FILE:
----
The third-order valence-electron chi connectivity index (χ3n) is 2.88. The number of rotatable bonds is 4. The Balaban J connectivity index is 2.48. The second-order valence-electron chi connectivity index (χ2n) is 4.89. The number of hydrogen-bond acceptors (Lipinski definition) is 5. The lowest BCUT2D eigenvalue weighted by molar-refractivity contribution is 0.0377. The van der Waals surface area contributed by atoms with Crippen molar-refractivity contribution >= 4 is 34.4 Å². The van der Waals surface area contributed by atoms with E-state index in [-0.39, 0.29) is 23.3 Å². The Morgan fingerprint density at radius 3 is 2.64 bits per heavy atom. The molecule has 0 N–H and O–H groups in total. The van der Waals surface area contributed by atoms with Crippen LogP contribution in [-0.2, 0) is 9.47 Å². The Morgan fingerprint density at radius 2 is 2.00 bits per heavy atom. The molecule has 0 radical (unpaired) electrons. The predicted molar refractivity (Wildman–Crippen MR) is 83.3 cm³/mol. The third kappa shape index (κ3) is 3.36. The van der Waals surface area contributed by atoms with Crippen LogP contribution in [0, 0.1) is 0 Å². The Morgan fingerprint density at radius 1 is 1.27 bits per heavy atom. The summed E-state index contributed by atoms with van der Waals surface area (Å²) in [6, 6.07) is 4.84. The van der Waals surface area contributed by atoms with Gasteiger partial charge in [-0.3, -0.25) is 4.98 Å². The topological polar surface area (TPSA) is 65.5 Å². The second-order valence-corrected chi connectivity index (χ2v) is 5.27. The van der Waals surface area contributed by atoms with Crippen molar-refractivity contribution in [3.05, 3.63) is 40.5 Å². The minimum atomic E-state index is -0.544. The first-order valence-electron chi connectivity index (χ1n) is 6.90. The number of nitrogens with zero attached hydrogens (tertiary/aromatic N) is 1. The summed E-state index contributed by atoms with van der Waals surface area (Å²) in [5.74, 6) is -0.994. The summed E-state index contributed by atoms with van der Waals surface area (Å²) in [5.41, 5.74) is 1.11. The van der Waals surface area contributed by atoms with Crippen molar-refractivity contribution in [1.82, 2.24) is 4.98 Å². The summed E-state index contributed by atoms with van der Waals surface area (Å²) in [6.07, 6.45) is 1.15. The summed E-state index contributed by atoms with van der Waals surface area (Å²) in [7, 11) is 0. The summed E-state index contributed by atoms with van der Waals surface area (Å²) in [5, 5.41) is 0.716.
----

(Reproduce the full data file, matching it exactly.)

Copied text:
The third-order valence-electron chi connectivity index (χ3n) is 2.88. The number of rotatable bonds is 4. The Balaban J connectivity index is 2.48. The second-order valence-electron chi connectivity index (χ2n) is 4.89. The number of hydrogen-bond acceptors (Lipinski definition) is 5. The lowest BCUT2D eigenvalue weighted by molar-refractivity contribution is 0.0377. The van der Waals surface area contributed by atoms with Crippen molar-refractivity contribution >= 4 is 34.4 Å². The van der Waals surface area contributed by atoms with E-state index in [-0.39, 0.29) is 23.3 Å². The Morgan fingerprint density at radius 3 is 2.64 bits per heavy atom. The molecule has 0 N–H and O–H groups in total. The van der Waals surface area contributed by atoms with Crippen LogP contribution in [-0.2, 0) is 9.47 Å². The Morgan fingerprint density at radius 2 is 2.00 bits per heavy atom. The molecule has 0 radical (unpaired) electrons. The predicted molar refractivity (Wildman–Crippen MR) is 83.3 cm³/mol. The third kappa shape index (κ3) is 3.36. The van der Waals surface area contributed by atoms with Crippen LogP contribution in [0, 0.1) is 0 Å². The Morgan fingerprint density at radius 1 is 1.27 bits per heavy atom. The summed E-state index contributed by atoms with van der Waals surface area (Å²) in [6, 6.07) is 4.84. The van der Waals surface area contributed by atoms with Gasteiger partial charge in [-0.3, -0.25) is 4.98 Å². The topological polar surface area (TPSA) is 65.5 Å². The second-order valence-corrected chi connectivity index (χ2v) is 5.27. The van der Waals surface area contributed by atoms with Crippen molar-refractivity contribution in [3.05, 3.63) is 40.5 Å². The minimum atomic E-state index is -0.544. The first-order valence-electron chi connectivity index (χ1n) is 6.90. The number of nitrogens with zero attached hydrogens (tertiary/aromatic N) is 1. The summed E-state index contributed by atoms with van der Waals surface area (Å²) in [5.74, 6) is -0.994. The summed E-state index contributed by atoms with van der Waals surface area (Å²) in [5.41, 5.74) is 1.11. The van der Waals surface area contributed by atoms with Crippen molar-refractivity contribution in [1.82, 2.24) is 4.98 Å². The summed E-state index contributed by atoms with van der Waals surface area (Å²) in [6.07, 6.45) is 1.15. The summed E-state index contributed by atoms with van der Waals surface area (Å²) in [7, 11) is 0. The summed E-state index contributed by atoms with van der Waals surface area (Å²) in [5, 5.41) is 0.716.